Hypoxia-inducible factor-1 (HIF-1) is a heterodimeric α,β-transcriptional complex that mediates the cellular response to oxygen availability in multicellular organisms, ranging from the simplest known animal Trichoplax adhaerens to humans. Dimerisation of the HIF-α and HIF-β subunits under hypoxic conditions activates the transcription of an array of genes involved in the adaptation of cells to the lowered oxygen tension. These include erythropoietin (EPO) that regulates red blood cell levels and vascular endothelial growth factor (VEGF) that regulates angiogenesis (new blood vessel growth from a pre-existing bed of vessels).
The medicinal importance of HIF regulated genes coupled to breakthroughs in our knowledge of the biochemistry of hypoxia have led to significant interest in manipulating the response for therapeutic benefit. Medicinal stimulation of the natural HIF mediated response might be used to treat ischemic illnesses such as heart disease and stroke; in contrast, inhibition of the HIF mediated hypoxic response might be used for the treatment of tumors via inhibition of angiogenesis.
The HIF-α subunits are rapidly degraded by proteasome catalysed hydrolysis (i.e. those relating to lack of oxygen) providing sufficient dioxygen is present. The rate of HIF-α degradation is regulated by the post-translational hydroxylation of conserved prolyl residues in HIF-α. The von Hippel-Lindau tumour suppressor protein (pVHL) enables binding of the prolyl hydroxylated HIF-α to a ubiquitin E3 ligase complex that catalyses ubiquitinylation of HIF-α so targeting it for hydrolysis by the ubiquitin–proteasome pathway. In collaboration with the Ratcliffe/Pugh Group in Clinical Medicine we have identified the hydroxylase enzymes that catalyse hydroxylation of HIF-α. Investigating the structures and mechanisms of the HIF prolyl hydroxylase is a current focus of our work on HIF. An Oxford University spin out company, ReOx, aims to exploit discoveries on HIF for therapeutic benefit. We have solved a crystal structure of PHD2 - one of the human prolyl hydroxylases. We are presently investigating the mechanisms and structures of the HIF prolyl hydroxylases with a view to developing a detailed chemical understanding of their role as oxygen sensors. We are exploring medicinal chemistry avenues for both tuning HIF 'on' and 'off'.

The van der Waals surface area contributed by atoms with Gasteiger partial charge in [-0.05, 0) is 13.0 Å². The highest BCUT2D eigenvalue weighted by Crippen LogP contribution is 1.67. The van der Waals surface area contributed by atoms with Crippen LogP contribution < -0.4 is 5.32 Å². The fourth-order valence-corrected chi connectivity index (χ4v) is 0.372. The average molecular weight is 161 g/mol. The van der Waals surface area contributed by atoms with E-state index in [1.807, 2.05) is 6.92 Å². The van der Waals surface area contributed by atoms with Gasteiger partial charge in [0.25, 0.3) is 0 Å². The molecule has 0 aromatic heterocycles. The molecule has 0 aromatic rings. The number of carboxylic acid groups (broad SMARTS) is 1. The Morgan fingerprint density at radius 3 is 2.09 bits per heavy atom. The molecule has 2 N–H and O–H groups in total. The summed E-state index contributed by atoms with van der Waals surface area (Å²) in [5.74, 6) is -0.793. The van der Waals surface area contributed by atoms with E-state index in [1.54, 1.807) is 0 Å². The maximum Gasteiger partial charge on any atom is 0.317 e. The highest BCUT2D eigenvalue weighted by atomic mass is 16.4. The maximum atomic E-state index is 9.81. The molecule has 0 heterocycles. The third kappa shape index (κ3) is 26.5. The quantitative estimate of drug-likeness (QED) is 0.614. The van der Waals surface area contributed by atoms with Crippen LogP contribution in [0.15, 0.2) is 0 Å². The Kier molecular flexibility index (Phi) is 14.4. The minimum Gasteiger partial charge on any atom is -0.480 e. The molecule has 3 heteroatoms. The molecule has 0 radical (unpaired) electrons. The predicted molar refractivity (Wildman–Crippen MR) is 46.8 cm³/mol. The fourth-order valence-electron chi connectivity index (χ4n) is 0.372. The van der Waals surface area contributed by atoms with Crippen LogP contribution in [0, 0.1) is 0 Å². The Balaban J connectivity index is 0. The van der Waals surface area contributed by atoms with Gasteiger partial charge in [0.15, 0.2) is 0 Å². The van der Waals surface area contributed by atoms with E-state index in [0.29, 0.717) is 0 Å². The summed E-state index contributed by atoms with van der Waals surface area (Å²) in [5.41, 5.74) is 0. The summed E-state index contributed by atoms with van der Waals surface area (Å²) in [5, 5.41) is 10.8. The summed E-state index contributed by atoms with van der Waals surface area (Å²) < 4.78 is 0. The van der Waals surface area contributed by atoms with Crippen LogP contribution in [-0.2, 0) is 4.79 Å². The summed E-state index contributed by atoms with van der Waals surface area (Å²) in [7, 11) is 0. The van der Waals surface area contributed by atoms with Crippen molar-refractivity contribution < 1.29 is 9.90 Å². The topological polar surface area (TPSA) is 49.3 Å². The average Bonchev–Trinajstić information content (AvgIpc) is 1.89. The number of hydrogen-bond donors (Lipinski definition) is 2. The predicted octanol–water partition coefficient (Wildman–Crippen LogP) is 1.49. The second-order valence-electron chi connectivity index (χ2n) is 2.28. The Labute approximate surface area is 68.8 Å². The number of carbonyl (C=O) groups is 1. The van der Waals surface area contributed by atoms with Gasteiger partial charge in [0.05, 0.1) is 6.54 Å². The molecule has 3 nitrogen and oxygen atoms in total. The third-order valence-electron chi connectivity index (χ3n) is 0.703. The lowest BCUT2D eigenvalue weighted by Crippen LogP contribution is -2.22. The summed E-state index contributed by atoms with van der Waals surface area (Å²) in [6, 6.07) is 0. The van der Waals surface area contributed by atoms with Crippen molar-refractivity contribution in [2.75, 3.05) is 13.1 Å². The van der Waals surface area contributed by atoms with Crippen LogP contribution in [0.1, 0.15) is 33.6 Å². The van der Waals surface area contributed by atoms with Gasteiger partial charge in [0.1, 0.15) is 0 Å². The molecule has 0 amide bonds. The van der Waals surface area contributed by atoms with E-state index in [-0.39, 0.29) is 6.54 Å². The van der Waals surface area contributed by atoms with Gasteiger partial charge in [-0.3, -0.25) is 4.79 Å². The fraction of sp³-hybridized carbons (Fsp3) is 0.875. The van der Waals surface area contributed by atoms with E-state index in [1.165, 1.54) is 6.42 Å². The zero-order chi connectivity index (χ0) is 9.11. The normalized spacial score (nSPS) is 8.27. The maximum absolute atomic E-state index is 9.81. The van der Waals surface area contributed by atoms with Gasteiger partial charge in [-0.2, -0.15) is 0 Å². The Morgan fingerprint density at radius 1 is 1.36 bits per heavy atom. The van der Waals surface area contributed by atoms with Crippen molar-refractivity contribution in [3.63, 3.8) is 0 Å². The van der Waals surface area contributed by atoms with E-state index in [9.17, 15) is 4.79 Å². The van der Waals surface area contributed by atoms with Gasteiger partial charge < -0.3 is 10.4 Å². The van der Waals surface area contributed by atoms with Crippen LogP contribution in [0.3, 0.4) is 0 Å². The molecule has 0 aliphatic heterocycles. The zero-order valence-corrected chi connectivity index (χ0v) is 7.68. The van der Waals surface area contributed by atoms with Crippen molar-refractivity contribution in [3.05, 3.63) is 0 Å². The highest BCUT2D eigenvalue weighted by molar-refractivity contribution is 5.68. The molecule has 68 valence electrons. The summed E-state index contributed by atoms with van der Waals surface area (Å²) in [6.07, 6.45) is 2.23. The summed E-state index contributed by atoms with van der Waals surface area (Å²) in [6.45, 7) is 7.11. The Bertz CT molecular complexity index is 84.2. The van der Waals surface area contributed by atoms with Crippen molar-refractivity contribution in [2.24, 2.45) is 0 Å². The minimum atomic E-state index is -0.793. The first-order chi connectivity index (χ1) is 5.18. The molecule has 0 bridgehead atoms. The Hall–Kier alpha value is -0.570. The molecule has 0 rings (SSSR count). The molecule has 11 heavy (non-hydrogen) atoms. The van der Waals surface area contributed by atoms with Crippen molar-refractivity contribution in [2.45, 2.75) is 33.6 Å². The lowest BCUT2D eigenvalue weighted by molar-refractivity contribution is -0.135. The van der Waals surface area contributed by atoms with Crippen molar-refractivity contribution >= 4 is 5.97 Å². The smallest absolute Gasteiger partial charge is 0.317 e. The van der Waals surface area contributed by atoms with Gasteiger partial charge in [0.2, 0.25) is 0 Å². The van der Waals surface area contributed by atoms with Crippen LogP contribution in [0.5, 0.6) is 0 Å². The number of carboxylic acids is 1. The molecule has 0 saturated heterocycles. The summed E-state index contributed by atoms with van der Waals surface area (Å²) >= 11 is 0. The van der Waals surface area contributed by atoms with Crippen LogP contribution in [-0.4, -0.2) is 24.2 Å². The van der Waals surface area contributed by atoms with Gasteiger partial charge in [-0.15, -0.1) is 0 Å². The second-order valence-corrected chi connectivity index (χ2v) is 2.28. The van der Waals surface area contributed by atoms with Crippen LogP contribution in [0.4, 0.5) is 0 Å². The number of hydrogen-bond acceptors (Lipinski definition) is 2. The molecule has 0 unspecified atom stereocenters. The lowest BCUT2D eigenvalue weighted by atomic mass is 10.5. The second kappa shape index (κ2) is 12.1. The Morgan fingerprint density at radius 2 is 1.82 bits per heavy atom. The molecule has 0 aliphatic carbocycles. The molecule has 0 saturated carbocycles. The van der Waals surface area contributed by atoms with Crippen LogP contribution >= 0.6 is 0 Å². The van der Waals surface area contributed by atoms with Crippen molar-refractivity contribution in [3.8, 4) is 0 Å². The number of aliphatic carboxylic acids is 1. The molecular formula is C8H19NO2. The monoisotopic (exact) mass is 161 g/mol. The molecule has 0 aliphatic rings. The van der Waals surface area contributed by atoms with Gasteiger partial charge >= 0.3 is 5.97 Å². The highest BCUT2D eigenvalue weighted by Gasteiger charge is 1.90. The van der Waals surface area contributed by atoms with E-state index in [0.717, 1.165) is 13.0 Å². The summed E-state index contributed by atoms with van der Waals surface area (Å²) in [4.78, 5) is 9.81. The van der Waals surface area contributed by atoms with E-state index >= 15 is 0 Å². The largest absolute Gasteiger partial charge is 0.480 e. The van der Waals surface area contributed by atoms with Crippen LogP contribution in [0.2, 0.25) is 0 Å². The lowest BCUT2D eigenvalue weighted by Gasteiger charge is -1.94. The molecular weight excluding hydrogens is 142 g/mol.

In addition to its prolyl hydroxylation HIF-α is also hydroxylated at a conserved asparaginyl residue. Hydroxylation on the β-carbon of human asparagine 803, blocks the protein-protein interaction between HIF-α and the transcriptional coactivator p300 thereby providing a second means of oxygen dependent regulation. In collaboration with the Ratcliffe/Pugh Group we have discovered that the HIF asparaginyl hydroxylase also catalyses hydroxylation of conserved motifs within a commonly occurring structural motif - the ankyrin repeat domain - present in proteins from other signaling pathways including the inflammatory response. FIH also catalyses the oxidation of aspartyl and histidinyl residues.
Techniques involved in this research include proteomics (in collaboration with Benedikt Kessler), X-ray crystallography, biological mass spectrometry, molecular biology, kinetics and organic synthesis/medicinal chemistry.
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